Staff at a Vancouver non-profit call centre that offers support to those dealing with addiction say they received a more than 800 per cent increase in fentanyl-related calls in 2016.

 Bc211 refers people in need of harm reduction resources to government and community social services.

Last year, manager Louise Ghoussoub says staff took 318 calls involving fentanyl, a huge jump from 2015 when they received just 33.

"This is an extremely tough issue for staff," said Ghoussoub. "In relation to where we're situated, our office is just on the edge of the downtown eastside, we are well aware of the number of ambulances that stream past us everyday."

"We don't give advice, we're not counsellors," she said. "But we do an assessment of where our callers are at, and then we let them know what their options are."

Ghoussoub added the recent cold weather in Vancouver, coupled with the overdose crisis, created a very difficult winter season.

Louise Ghoussoub bc211

BC211 Manager Louise Ghoussoub says the opioid crisis, coupled with an unusually cold winter, has led to a busy year for her call centre. ( Matt Humphrey/CBC)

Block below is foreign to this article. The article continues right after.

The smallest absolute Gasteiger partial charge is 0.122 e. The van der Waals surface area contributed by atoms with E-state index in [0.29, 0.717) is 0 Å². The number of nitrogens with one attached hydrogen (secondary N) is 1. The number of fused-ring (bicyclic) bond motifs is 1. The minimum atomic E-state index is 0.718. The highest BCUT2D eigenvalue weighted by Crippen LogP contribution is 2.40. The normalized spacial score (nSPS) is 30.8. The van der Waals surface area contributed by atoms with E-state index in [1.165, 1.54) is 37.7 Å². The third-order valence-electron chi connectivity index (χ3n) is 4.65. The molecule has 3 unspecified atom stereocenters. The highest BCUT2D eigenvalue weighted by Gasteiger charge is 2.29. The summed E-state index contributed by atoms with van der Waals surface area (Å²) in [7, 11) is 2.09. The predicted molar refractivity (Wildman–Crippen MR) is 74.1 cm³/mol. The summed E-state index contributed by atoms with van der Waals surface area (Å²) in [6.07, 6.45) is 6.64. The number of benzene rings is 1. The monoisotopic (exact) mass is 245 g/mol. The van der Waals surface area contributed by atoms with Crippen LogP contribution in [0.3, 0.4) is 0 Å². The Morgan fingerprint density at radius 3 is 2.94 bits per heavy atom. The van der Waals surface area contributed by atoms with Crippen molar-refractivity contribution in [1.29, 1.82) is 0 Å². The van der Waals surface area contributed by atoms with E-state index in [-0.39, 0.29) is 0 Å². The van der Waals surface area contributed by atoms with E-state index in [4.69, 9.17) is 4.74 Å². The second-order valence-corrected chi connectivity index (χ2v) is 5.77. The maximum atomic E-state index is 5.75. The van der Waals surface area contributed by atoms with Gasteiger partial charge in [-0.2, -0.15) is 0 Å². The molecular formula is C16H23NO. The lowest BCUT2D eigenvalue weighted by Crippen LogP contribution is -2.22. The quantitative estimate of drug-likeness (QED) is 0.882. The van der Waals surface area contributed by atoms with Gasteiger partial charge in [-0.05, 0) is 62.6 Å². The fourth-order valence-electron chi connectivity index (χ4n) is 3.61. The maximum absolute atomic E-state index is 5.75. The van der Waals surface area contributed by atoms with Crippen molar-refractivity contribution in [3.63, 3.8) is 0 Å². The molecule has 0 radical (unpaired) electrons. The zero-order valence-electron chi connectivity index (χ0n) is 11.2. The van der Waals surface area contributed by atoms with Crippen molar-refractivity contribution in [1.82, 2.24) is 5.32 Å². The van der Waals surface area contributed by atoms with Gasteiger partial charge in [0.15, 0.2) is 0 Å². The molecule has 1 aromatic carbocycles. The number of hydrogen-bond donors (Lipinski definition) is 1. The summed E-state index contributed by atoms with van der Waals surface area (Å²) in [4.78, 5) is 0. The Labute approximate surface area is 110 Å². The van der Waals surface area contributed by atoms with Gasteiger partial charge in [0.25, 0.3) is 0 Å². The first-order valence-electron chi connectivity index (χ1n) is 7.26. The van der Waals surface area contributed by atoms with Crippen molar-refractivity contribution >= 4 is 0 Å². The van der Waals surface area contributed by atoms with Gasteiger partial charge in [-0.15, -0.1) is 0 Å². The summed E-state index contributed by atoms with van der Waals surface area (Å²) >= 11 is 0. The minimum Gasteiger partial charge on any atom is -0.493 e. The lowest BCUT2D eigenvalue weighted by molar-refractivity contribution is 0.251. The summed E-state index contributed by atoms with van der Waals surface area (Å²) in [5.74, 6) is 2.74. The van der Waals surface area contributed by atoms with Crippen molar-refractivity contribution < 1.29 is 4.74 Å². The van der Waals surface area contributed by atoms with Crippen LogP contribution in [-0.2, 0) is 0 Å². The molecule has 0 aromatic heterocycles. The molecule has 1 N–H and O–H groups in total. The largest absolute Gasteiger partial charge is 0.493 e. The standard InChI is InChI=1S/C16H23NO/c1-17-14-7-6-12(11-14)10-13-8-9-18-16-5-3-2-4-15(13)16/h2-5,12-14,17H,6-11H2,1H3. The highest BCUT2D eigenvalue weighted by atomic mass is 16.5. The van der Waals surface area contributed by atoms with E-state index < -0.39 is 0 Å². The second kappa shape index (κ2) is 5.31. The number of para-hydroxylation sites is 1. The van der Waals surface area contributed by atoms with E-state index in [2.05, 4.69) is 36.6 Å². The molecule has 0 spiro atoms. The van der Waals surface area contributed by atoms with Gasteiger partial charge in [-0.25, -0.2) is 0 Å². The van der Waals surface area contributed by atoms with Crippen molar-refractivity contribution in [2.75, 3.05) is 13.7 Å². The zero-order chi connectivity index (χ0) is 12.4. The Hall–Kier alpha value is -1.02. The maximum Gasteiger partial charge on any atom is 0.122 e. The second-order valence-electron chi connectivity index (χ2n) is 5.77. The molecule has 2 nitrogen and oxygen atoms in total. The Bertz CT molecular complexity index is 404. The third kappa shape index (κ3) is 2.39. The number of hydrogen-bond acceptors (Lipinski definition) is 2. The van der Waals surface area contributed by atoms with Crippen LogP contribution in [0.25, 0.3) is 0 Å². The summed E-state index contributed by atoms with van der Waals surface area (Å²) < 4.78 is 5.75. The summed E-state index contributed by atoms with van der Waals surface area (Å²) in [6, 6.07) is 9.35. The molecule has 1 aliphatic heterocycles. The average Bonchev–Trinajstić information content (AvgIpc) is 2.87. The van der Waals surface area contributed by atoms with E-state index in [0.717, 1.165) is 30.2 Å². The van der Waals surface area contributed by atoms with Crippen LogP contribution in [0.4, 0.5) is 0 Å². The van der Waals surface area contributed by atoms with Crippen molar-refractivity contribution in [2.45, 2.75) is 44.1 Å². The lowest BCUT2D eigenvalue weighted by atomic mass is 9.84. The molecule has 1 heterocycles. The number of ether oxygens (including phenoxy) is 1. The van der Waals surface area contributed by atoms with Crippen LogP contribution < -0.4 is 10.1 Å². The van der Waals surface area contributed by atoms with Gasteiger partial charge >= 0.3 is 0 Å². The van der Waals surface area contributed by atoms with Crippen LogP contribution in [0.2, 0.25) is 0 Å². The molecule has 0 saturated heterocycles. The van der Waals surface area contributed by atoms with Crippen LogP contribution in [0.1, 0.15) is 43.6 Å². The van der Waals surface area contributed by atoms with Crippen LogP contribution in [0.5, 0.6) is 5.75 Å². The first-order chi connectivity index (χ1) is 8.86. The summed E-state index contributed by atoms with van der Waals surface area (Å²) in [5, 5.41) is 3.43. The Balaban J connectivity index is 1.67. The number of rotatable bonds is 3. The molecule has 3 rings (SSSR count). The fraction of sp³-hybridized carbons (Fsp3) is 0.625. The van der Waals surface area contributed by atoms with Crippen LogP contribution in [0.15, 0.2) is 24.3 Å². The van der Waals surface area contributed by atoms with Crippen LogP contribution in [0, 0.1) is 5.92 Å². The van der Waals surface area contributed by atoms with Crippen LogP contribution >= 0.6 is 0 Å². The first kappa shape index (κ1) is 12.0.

Typically, between six and eight staff members operate six help lines that are kept open around the clock 365 days a year, including the Youth Against Violence Line, the Shelter and Street Help Line and VictimLink B.C.

Many of the fentanyl related calls are from people wanting to know places where naloxone is available and some staff at the centre have been trained to administer the antidote.

"In the event that something did happen I would hope our staff could be as best prepared as possible," says Ghoussoub.

As the fentanyl crisis continues, bc211 says their priority is updating their database to include all locations where naloxone is available for free, and all overdose prevention sites in the province.